Saturday, September 19, 2009
Abou Ben Adhem (May his tribe increase!)
(from an essay written in 2007)
What a day.
I don't know if recent discussions I’ve had have made me over-sensitive, but today I swear that people were shoving their religion down my throat nearly every second of the day. It's so rude and intrusive, and I find my ability to tolerate it is going down by the week. I used to have no problem with religion- I’m a regular, moderate church-goer myself!- but something about the frenzy of religiosity in the past few years, and the people going berserk trying to convince themselves that they are "saved" (from what, exactly?) is really starting to seem like a bizarre and disturbing social trend. As a private obsession, extreme religiosity is an individual matter. But when these people start forcing their religious obsession on me, I find I object. A lot.
Today was almost unbelievable.
First, I had an appointment with a new eye doctor. Dandy. In his office, there is only one choice of reading material: a Bible. I've seen Bibles in business settings a lot lately, in dentist and orthodontist offices, too, so I wasn't surprised to see it there, but the absence of any other type of reading material at all seemed a little weird.
In the inner office, there was not only another Bible but a plaque on the wall saying 'The only life worth counting is eternal life' and more Bible verses (presumably to inspire the optometrist and get him through his worthless, pointless day) all over the desktop, too. I was feeling a little queasy as he spent a little too long leaning in a little too close for the most thorough eye exam I have ever had in my life. Very creepy. I'll never go back there.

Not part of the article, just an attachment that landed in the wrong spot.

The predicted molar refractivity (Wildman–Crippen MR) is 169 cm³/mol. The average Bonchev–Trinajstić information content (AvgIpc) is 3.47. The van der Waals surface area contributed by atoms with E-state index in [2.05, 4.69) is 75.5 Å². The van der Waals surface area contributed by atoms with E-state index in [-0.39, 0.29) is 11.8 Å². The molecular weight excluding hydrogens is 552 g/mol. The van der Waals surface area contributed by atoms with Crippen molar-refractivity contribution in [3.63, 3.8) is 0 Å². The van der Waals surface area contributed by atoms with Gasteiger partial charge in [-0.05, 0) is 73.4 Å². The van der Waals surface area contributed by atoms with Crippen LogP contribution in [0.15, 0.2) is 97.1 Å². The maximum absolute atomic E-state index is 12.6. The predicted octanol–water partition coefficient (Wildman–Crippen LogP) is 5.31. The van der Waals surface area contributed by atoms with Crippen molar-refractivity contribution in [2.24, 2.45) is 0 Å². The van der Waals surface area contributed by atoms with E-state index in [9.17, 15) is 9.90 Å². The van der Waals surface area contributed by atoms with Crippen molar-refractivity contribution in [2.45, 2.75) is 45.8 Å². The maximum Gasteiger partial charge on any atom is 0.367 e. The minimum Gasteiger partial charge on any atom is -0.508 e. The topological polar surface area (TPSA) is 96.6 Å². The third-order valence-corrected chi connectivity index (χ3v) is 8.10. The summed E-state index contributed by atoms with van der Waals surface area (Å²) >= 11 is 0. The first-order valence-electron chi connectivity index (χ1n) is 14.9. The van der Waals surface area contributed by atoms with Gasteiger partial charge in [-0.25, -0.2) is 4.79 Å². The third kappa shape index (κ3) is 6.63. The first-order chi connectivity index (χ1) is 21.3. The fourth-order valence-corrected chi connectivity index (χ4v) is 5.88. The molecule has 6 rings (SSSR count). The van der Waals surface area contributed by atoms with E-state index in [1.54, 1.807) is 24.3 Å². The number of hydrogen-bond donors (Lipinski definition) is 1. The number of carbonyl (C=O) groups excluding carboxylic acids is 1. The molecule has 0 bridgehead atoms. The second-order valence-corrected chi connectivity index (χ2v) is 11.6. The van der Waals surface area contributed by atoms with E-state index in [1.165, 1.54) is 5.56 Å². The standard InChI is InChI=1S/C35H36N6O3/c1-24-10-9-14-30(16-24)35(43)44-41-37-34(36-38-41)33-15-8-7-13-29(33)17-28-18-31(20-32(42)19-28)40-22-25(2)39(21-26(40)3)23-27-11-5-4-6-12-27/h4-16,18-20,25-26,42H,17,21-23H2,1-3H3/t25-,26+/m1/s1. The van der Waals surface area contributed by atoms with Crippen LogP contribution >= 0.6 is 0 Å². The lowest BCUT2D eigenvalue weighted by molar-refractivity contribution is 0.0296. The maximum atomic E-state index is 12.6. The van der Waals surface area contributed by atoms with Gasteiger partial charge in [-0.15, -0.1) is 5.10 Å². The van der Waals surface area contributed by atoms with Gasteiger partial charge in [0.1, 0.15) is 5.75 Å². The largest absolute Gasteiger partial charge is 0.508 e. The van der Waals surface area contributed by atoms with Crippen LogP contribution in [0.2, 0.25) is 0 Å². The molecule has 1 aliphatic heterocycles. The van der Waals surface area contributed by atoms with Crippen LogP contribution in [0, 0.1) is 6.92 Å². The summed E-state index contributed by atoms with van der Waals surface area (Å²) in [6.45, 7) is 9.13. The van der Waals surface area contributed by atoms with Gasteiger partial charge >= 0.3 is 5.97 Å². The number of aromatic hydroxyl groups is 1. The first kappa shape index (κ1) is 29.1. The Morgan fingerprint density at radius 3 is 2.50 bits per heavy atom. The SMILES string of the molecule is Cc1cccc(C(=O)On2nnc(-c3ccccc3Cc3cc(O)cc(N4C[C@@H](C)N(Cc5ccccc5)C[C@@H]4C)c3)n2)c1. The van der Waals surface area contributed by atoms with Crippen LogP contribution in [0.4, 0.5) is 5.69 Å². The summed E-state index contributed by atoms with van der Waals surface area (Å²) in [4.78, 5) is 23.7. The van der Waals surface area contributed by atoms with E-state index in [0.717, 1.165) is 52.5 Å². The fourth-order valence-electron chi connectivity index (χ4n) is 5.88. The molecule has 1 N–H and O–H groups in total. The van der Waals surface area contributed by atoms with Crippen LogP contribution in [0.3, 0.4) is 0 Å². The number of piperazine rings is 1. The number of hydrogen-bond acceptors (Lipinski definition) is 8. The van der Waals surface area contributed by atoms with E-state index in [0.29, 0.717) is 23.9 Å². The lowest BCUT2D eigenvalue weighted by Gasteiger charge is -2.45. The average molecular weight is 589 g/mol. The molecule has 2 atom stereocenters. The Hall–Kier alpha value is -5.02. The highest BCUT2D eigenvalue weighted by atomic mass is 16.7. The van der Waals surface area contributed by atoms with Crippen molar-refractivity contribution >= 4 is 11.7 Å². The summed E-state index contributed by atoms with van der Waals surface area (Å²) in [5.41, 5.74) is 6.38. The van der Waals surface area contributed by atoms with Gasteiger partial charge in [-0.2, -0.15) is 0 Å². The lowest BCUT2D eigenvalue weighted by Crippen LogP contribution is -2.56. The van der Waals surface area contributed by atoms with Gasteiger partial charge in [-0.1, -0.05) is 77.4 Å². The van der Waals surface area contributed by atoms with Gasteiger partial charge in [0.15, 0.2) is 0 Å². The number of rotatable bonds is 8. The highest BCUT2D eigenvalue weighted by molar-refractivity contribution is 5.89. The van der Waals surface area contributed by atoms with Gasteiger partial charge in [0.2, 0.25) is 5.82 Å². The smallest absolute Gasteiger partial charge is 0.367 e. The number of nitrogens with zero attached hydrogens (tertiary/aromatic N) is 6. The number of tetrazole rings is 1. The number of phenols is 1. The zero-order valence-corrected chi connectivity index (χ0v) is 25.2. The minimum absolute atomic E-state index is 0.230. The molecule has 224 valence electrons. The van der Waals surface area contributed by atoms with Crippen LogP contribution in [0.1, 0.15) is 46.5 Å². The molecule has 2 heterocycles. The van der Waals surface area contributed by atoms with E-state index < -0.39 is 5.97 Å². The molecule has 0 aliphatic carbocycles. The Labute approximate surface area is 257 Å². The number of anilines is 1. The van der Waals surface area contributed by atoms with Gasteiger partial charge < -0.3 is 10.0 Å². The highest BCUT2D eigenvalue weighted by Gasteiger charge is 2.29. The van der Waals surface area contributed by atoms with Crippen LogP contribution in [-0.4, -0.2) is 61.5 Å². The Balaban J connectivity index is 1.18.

Next, I went for gas. For gas. Yes, I was at a self-serve gas station, minding my own business, when out of the loudspeaker bleats a simpering female voice crying about what the Bible tells her.....never going back there, either, obviously
Then at our closest grocery store, a tape of what sounded like some sort of religious terrorist music was playing and I thought, Damn it, I hate this! I have to stop shopping here! I'd noticed their strangely militant music ("we're all going to be raptured while "they", the rest of "the World"-you and me: the legions of Satan's minions I presume- are all going to burn in hell" ) a while ago and wanted to switch grocers, but they are so darn close when I just need a gallon of milk! After today's malevolent musical message, though, I think it is time to take a stand. I don't want my kids to soak up those unhealthy messages.
Finally, I went home and picked up the mail. There was a bill from a contractor who did a small job for us earlier this week. The bill, which looked normal enough on the front, was sealed with a shiny sticker and a Bible verse. Inside, in the same paragraph with the list of services provided was a lengthy evangelical diatribe! I could not believe the sneaky approach! Needless to say I will pay that bill and request them to take us off their mailing list permanently.
It is just too much!
Why do we, as a culture, put up with this? We would never tolerate this type of unhealthy obsession about anything else but religion, yet we give people claiming "Faith" a free pass to not only obsess to the point of mental illness, but to barrage the rest of us with their obsession, too!